Appeal from the District Court of the United States for the Southern District of New York.
Before MANTON, SWAN, and CHASE, Circuit Judges.
The Bankshares Corporation of the United States, a New Jersey corporation, carried on business and had property within the jurisdiction of the District Court for the Southern District of New York. On May 12, 1930, the Chancery Court of New Jersey appointed Samuel I. Kessler receiver of that corporation. An involuntary petition in bankruptcy was filed by three creditors, to which consent was given by the directors through their attorney, in the Southern District of New York, on the 6th of June, 1930, and a receiver in bankruptcy was appointed. The consent given by the attorney for the bankrupt, acting under a resolution of the board of directors of the bankrupt certified by its secretary, admitted its inability to pay its debts and its willingness to be adjudged a bankrupt.
The chancery receiver, in a petition to intervene, challenges the authority and right of the board of directors to give this consent after the Chancery Court in New Jersey has acted. The decree entered in the Chancery Court in New Jersey provided:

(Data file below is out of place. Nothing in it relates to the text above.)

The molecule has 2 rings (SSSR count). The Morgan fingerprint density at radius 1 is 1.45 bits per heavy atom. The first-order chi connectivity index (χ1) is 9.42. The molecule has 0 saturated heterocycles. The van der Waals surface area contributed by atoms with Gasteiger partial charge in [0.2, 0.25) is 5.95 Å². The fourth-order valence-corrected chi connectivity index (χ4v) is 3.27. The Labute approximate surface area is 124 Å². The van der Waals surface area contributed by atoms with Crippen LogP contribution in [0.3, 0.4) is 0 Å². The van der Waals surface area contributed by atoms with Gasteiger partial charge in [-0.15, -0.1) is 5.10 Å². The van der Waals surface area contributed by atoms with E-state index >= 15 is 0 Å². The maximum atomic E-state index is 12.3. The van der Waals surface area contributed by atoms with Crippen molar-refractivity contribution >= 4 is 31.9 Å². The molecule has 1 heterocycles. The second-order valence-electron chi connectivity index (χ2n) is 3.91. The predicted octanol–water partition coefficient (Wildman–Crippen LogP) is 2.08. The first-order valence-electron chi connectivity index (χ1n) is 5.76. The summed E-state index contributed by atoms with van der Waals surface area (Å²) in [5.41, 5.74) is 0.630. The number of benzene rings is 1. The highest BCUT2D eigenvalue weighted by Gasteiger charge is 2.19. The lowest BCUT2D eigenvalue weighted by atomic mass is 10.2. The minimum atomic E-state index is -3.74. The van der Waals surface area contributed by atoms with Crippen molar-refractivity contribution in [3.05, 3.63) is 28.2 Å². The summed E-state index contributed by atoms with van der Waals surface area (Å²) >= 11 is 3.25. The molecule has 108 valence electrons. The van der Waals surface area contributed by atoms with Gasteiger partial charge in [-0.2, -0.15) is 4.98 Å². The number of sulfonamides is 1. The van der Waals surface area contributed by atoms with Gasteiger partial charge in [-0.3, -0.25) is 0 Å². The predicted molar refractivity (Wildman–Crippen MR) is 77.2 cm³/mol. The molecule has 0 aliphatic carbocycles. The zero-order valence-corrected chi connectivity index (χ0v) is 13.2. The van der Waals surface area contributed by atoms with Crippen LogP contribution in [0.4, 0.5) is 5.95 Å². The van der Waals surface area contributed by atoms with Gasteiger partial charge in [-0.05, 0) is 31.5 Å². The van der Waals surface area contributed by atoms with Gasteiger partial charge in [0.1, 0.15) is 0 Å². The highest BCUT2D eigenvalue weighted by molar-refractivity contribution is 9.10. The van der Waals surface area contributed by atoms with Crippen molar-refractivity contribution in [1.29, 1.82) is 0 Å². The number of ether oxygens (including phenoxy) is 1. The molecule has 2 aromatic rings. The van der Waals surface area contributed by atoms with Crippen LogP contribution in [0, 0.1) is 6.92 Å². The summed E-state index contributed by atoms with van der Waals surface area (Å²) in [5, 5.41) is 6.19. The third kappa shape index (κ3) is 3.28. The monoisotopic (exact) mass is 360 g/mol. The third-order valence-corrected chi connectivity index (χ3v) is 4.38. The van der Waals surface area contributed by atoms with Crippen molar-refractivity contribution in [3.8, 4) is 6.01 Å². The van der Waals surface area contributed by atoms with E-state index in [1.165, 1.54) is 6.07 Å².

"Ordered, adjudged and decreed that the business of the Bankshares Corporation of the United States had been and is being conducted at a great loss and greatly prejudicial to the interests of its creditors and stockholders, so that its business cannot be conducted with safety to the public and advantage to the stockholders, and that an injunction issue against the defendant corporation, according to the bill of complaint, and that the said Bankshares Corporation of the United States, its officers, servants and agents absolutely desist and refrain and they are hereby enjoined and restrained from exercising any of its privileges or franchises, and from collecting or receiving any debts, or paying out, selling, assigning or transferring any of its estate, moneys, funds, lands, tenements, or effects except to a Receiver appointed by this Court. * * *"
A receiver may be appointed for a solvent corporation, under the New Jersey statute, and the order appointing such receiver there recited "that the business of the Bankshares Corporation of the United States has been and is being conducted at a great loss and greatly prejudicial to the interests of its creditors and stockholders, so that its business cannot be conducted with safety to the public and advantage to the stockholders."